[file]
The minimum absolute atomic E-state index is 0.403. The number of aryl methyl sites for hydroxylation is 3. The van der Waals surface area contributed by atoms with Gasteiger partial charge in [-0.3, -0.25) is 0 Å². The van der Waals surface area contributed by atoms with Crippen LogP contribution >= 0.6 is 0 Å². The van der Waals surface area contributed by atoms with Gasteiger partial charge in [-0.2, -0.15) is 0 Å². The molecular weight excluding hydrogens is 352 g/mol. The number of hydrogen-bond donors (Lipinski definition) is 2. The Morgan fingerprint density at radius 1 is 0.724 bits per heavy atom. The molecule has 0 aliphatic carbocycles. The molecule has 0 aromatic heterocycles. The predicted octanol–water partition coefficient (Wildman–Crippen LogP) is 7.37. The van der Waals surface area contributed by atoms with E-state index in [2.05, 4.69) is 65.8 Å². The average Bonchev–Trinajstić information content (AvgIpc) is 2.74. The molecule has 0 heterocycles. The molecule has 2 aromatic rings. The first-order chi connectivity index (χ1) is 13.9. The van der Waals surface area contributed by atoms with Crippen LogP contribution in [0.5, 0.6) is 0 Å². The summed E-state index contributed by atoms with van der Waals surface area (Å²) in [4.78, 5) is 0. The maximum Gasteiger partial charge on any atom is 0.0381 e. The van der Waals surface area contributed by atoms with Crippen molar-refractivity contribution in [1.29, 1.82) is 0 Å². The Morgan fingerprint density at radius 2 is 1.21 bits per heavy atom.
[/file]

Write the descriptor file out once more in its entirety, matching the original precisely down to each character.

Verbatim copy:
The minimum absolute atomic E-state index is 0.403. The number of aryl methyl sites for hydroxylation is 3. The van der Waals surface area contributed by atoms with Gasteiger partial charge in [-0.3, -0.25) is 0 Å². The van der Waals surface area contributed by atoms with Crippen LogP contribution >= 0.6 is 0 Å². The van der Waals surface area contributed by atoms with Gasteiger partial charge in [-0.2, -0.15) is 0 Å². The molecular weight excluding hydrogens is 352 g/mol. The number of hydrogen-bond donors (Lipinski definition) is 2. The Morgan fingerprint density at radius 1 is 0.724 bits per heavy atom. The molecule has 0 aliphatic carbocycles. The molecule has 0 aromatic heterocycles. The predicted octanol–water partition coefficient (Wildman–Crippen LogP) is 7.37. The van der Waals surface area contributed by atoms with E-state index in [2.05, 4.69) is 65.8 Å². The average Bonchev–Trinajstić information content (AvgIpc) is 2.74. The molecule has 0 heterocycles. The molecule has 2 aromatic rings. The first-order chi connectivity index (χ1) is 13.9. The van der Waals surface area contributed by atoms with Crippen LogP contribution in [0.5, 0.6) is 0 Å². The summed E-state index contributed by atoms with van der Waals surface area (Å²) in [4.78, 5) is 0. The maximum Gasteiger partial charge on any atom is 0.0381 e. The van der Waals surface area contributed by atoms with Crippen molar-refractivity contribution in [1.29, 1.82) is 0 Å². The Morgan fingerprint density at radius 2 is 1.21 bits per heavy atom.